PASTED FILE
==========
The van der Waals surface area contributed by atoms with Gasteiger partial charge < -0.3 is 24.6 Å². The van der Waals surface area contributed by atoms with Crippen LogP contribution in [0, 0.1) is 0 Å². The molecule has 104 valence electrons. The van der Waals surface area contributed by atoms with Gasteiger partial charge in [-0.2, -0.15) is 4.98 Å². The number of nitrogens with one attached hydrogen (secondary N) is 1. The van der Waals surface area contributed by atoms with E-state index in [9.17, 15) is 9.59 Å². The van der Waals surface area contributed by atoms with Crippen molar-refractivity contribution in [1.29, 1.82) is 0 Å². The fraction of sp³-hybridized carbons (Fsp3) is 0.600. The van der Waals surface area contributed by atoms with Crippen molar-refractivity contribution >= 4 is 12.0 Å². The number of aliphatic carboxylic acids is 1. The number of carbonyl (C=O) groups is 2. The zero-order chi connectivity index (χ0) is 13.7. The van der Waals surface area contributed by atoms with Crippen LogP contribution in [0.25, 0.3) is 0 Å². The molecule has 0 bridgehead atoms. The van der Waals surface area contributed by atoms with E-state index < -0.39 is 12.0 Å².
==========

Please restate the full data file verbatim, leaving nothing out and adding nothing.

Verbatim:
The van der Waals surface area contributed by atoms with Gasteiger partial charge < -0.3 is 24.6 Å². The van der Waals surface area contributed by atoms with Crippen LogP contribution in [0, 0.1) is 0 Å². The molecule has 104 valence electrons. The van der Waals surface area contributed by atoms with Gasteiger partial charge in [-0.2, -0.15) is 4.98 Å². The number of nitrogens with one attached hydrogen (secondary N) is 1. The van der Waals surface area contributed by atoms with E-state index in [9.17, 15) is 9.59 Å². The van der Waals surface area contributed by atoms with Crippen molar-refractivity contribution in [1.29, 1.82) is 0 Å². The fraction of sp³-hybridized carbons (Fsp3) is 0.600. The van der Waals surface area contributed by atoms with Crippen molar-refractivity contribution >= 4 is 12.0 Å². The number of aliphatic carboxylic acids is 1. The number of carbonyl (C=O) groups is 2. The zero-order chi connectivity index (χ0) is 13.7. The van der Waals surface area contributed by atoms with Crippen LogP contribution in [0.25, 0.3) is 0 Å². The molecule has 0 bridgehead atoms. The van der Waals surface area contributed by atoms with E-state index < -0.39 is 12.0 Å².